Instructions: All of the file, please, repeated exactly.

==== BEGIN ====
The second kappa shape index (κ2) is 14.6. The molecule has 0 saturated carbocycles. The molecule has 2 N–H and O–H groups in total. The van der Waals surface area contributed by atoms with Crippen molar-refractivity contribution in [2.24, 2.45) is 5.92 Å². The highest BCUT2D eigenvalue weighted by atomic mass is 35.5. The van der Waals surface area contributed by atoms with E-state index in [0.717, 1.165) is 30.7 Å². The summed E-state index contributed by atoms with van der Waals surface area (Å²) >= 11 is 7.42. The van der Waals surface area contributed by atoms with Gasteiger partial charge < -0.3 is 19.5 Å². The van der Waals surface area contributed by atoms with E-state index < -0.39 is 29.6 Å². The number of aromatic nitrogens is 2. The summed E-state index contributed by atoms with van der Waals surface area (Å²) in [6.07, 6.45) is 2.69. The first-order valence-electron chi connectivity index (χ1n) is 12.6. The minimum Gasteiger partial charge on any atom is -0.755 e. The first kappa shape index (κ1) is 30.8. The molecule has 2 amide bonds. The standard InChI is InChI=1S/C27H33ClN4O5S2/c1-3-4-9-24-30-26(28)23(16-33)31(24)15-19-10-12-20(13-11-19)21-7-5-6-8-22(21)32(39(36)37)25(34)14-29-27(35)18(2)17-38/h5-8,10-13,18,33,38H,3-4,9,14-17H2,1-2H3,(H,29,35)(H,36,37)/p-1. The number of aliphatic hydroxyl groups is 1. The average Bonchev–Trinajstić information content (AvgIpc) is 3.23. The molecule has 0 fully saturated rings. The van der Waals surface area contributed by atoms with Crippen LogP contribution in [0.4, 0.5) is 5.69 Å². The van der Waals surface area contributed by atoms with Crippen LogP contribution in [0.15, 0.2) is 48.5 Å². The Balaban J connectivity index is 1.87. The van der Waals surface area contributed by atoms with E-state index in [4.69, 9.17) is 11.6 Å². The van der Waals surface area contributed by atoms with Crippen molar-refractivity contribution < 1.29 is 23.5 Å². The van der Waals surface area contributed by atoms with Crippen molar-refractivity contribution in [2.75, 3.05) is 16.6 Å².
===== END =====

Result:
The second kappa shape index (κ2) is 14.6. The molecule has 0 saturated carbocycles. The molecule has 2 N–H and O–H groups in total. The van der Waals surface area contributed by atoms with Crippen molar-refractivity contribution in [2.24, 2.45) is 5.92 Å². The highest BCUT2D eigenvalue weighted by atomic mass is 35.5. The van der Waals surface area contributed by atoms with E-state index in [0.717, 1.165) is 30.7 Å². The summed E-state index contributed by atoms with van der Waals surface area (Å²) >= 11 is 7.42. The van der Waals surface area contributed by atoms with Gasteiger partial charge < -0.3 is 19.5 Å². The van der Waals surface area contributed by atoms with E-state index < -0.39 is 29.6 Å². The number of aromatic nitrogens is 2. The summed E-state index contributed by atoms with van der Waals surface area (Å²) in [6.07, 6.45) is 2.69. The first-order valence-electron chi connectivity index (χ1n) is 12.6. The minimum Gasteiger partial charge on any atom is -0.755 e. The first kappa shape index (κ1) is 30.8. The molecule has 2 amide bonds. The standard InChI is InChI=1S/C27H33ClN4O5S2/c1-3-4-9-24-30-26(28)23(16-33)31(24)15-19-10-12-20(13-11-19)21-7-5-6-8-22(21)32(39(36)37)25(34)14-29-27(35)18(2)17-38/h5-8,10-13,18,33,38H,3-4,9,14-17H2,1-2H3,(H,29,35)(H,36,37)/p-1. The number of aliphatic hydroxyl groups is 1. The average Bonchev–Trinajstić information content (AvgIpc) is 3.23. The molecule has 0 fully saturated rings. The van der Waals surface area contributed by atoms with Crippen LogP contribution in [0.4, 0.5) is 5.69 Å². The van der Waals surface area contributed by atoms with Crippen LogP contribution in [0.15, 0.2) is 48.5 Å². The Balaban J connectivity index is 1.87. The van der Waals surface area contributed by atoms with E-state index in [4.69, 9.17) is 11.6 Å². The van der Waals surface area contributed by atoms with Crippen molar-refractivity contribution < 1.29 is 23.5 Å². The van der Waals surface area contributed by atoms with Crippen molar-refractivity contribution in [2.75, 3.05) is 16.6 Å².